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Data Story: Political Violence and demonstrations in 2021

  • Published
    3rd May, 2022

The Armed Conflict Location & Event Data Project (ACLED) is a disaggregated data collection, analysis, and crisis mapping project that tracks political violence and demonstrations around the world. ACLED is an event based data project, meaning that each engagement is recorded by date and location. Along with this information, ACLED records the actors, types of violence, and fatalities associated with each event — allowing for a multitude of ways to explore disorder dynamics.

The term political violence refers to all events coded with event type Battles, Explosions/Remote Violence, and Violence against civilians, as well as all events coded with sub-event type Mob violence under the Riots event type. Political violence in 2021 remained at similar levels to 2020, decreasing by less than 2% — or 1,449 events. In total, ACLED records 94,833 political violence events in 2020 and 93,384 in 2021

The complement to political violence in the ACLED dataset is the term demonstrations, which is used in this report to describe all events coded with event type Protests, as well as all events coded with sub-event type violent demonstration under the Riots event type. Expanding on the point raised above, Mob violence is not grouped with demonstrations here because it looks less like other forms of demonstrations associated with mass social movements, and more like political violence. The events included under demonstrations here are what users may typically associate with social movements — in which groups of demonstrators advocate for a certain policy or belief. These demonstrations may be peaceful or violent.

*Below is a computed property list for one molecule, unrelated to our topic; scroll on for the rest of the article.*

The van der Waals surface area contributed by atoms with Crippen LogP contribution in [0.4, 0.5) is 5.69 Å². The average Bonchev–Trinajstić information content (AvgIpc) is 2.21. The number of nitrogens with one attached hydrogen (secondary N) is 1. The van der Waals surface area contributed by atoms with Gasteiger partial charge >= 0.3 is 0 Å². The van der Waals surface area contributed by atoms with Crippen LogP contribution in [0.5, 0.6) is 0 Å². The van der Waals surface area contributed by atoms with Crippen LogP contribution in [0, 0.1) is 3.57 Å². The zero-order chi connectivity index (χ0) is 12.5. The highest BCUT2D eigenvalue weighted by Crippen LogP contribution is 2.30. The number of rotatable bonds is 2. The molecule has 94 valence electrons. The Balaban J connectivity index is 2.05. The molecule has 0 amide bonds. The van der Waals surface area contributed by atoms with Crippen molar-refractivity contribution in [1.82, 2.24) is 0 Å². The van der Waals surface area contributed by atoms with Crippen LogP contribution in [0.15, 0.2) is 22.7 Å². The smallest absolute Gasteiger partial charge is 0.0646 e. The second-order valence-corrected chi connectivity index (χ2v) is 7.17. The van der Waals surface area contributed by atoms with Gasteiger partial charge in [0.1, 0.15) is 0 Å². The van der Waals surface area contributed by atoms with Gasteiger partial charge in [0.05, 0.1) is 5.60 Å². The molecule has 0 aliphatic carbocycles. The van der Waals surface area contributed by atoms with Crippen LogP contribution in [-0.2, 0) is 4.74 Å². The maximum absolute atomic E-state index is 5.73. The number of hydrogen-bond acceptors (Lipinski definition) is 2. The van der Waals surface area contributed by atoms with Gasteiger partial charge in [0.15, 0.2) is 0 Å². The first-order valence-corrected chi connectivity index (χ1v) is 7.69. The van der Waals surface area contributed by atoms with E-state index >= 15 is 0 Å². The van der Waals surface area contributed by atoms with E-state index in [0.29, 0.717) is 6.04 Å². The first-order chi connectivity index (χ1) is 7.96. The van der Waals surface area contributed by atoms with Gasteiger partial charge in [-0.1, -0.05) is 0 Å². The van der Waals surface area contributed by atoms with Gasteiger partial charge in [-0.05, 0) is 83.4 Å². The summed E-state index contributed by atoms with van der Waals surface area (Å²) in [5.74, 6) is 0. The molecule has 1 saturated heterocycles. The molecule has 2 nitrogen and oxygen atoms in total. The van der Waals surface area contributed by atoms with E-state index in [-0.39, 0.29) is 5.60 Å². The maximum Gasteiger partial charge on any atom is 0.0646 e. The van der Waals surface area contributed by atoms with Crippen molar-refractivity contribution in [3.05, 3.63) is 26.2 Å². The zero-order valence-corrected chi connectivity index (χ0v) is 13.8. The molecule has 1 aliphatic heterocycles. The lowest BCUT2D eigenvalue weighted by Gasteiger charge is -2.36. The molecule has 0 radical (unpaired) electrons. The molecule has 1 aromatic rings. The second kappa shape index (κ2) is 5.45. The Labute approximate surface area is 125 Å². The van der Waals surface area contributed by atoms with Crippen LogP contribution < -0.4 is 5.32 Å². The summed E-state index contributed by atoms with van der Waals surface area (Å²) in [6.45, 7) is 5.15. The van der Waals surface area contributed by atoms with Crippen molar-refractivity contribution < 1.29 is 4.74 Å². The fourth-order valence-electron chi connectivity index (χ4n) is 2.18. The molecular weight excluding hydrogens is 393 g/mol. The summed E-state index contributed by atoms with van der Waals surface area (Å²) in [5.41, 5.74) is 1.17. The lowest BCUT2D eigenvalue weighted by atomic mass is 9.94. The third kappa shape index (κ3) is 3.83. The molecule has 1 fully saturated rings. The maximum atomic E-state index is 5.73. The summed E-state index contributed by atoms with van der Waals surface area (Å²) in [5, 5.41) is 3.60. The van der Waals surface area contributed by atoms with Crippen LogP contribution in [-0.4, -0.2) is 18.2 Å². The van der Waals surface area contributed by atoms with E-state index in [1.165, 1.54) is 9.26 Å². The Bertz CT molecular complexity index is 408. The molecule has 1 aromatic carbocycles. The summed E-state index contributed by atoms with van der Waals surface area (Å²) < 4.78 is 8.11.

ACLED records the highest number of demonstrations last year in India — 14,600 events — with approximately the same number of demonstrations as reported in 2020. The farmer-led anti-farm law demonstrations remained one of the dominant drivers of demonstration activity in the country throughout 2021. The farmer movement developed in 2020 in opposition to a series of government agricultural reforms aimed at deregulating the sale and pricing of farm produce. Farmers feared it would erode state subsidies and would leave farmers exposed to potential vulnerabilities under free-market conditions. On 9 December, Indian farmers announced an end to the demonstrations following the government’s repeal of the reforms — a rare successful outcome to a protest movement.

In short, the aggregate number of political violence events may have declined slightly last year, but if one were to come to the conclusion that the world has become less violent based solely on that metric, they would be mistaken. Disorder, in fact, took a turn for the worse in 2021, with political violence becoming more lethal, more focused on civilians, and more deadly when directed at protesters. This discrepancy highlights the complexity of disorder in 2021 – which becomes even more apparent when accounting for dramatic variations across and within geographic regions.

This data story aims to highlight statistics about Political Violence around the world as recorded by ACLED.

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